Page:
Collecting Vintage Real Photo Postcards
Real photo postcards are photographs which have been developed and printed on postcard stock. A caption was often written on the negative (which was often glass). Real photo postcards have been produced since the early 1900's. Kodak sold a postcard camera and you could buy a roll of film, take your pictures, and have them developed on special postcard paper. These cameras captured many family photos, events, and disasters. Many of these postcards are rare, one of a kind items and historical documents.
Collectors should look at real photo postcards carefully. Details such the toy a child is holding, a car, or a building in the background can make these cards particularly interesting and valuable to certain collectors.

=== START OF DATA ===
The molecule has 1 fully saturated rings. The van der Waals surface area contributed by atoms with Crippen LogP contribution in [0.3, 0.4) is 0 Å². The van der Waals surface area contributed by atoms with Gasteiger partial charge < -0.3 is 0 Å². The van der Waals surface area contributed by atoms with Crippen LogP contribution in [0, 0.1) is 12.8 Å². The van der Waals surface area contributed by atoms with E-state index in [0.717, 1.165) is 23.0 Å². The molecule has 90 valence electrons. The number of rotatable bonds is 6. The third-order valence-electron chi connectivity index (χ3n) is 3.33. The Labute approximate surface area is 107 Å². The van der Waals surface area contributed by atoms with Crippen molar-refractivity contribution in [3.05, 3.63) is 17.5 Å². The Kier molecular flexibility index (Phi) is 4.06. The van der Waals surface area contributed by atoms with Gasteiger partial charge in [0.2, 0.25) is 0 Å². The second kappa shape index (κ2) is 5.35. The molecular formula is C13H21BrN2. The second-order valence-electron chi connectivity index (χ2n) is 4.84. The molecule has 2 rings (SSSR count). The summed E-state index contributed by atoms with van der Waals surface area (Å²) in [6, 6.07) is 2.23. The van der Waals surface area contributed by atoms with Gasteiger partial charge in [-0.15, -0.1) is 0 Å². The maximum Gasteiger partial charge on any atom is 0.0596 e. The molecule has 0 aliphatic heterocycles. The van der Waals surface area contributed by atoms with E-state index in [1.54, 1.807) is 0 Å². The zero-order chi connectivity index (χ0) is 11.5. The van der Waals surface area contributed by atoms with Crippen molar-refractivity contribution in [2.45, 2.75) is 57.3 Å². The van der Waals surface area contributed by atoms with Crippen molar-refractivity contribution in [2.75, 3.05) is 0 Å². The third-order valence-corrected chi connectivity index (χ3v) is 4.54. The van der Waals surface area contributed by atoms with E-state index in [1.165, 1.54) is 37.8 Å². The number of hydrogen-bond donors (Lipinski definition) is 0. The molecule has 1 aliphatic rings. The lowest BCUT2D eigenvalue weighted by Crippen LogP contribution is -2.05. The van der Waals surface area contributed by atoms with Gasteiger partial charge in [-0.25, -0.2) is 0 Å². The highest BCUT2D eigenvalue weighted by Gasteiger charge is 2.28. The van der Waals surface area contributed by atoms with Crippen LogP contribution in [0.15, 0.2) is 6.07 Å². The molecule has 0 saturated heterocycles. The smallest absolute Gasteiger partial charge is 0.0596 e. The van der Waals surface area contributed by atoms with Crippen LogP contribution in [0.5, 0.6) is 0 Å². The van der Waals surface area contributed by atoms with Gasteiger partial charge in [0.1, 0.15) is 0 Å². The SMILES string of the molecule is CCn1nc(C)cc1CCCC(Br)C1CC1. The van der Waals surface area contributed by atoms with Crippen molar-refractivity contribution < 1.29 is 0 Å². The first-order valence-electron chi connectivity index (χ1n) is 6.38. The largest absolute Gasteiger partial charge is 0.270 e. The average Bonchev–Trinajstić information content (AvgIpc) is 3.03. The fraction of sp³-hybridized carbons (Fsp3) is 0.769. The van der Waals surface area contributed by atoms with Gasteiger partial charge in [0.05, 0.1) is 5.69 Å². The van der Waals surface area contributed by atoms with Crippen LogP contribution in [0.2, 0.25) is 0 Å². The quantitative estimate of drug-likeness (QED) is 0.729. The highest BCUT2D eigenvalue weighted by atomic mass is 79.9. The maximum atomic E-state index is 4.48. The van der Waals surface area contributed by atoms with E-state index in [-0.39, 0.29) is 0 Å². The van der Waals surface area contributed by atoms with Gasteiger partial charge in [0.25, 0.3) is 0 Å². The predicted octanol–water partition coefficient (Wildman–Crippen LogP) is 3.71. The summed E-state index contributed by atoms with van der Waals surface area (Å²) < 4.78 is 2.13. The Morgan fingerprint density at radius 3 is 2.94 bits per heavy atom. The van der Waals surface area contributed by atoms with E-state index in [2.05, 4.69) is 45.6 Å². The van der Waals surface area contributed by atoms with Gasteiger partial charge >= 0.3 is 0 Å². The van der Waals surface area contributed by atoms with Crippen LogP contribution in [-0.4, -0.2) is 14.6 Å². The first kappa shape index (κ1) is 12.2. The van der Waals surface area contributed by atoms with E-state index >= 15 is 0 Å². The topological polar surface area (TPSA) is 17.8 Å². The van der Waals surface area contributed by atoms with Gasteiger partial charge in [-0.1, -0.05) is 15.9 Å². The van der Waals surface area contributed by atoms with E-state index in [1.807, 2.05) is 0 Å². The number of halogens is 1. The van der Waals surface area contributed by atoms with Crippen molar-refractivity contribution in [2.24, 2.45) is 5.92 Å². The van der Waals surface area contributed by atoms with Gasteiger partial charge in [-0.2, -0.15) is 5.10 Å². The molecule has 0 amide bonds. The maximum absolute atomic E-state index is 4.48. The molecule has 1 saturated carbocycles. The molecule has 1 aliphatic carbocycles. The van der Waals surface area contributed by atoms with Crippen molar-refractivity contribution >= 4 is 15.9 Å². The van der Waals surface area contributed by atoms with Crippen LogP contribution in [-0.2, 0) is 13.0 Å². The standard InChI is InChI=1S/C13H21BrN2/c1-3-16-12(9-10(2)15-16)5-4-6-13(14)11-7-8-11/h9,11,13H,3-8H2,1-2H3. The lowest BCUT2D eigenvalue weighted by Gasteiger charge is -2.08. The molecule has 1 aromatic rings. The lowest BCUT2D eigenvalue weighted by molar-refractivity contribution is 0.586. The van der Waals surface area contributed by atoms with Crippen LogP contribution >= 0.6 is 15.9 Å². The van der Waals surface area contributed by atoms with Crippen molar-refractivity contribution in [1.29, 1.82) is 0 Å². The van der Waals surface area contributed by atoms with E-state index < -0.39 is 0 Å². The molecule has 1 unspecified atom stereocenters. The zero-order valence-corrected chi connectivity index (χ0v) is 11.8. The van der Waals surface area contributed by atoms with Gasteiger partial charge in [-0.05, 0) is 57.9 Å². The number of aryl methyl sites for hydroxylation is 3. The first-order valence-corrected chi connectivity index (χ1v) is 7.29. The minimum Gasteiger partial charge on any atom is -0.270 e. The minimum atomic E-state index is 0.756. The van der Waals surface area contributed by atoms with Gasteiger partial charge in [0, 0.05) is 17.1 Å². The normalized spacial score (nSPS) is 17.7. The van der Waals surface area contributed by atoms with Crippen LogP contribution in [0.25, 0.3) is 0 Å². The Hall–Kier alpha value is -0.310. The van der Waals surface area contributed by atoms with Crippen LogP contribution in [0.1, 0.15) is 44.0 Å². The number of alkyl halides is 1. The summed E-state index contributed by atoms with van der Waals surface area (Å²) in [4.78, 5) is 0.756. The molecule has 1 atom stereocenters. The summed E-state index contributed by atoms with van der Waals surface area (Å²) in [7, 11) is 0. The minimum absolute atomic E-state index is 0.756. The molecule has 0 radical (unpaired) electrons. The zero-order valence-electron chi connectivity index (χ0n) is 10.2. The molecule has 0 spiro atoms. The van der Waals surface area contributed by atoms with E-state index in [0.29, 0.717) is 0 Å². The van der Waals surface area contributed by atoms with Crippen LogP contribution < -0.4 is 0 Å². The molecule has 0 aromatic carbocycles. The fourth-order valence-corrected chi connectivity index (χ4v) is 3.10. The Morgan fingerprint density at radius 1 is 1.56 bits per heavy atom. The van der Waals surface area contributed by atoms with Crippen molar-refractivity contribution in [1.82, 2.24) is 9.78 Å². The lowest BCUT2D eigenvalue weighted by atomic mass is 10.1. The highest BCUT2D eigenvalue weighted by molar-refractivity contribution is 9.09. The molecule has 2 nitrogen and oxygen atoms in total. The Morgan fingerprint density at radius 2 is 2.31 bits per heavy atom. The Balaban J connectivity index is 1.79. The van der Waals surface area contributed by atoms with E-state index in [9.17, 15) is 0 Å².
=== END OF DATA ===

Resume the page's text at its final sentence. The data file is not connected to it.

Some real photo postcards were mass produced by photographers. The caption on these mass produced cards is usually much neater than on one of a kind photo postcards.
Tips for identifying real photo postcards:
Real photo postcards are printed on photographic paper. There is often an indication of the type of paper on the back of the card. See Playle's guide to real photo postcard stamp box markings to help identify postcard ages.
The caption on real photo postcards is often hand written and white in color. These captions were marked or scratched into the negative.
Modern postcard printing processes recreate photos using dots or pixels, like in a magazine or newspaper photo. Actual developed photographs do not have dots. Look at the postcard image with a magnifying glass - there should be no dots visible in a real photographs.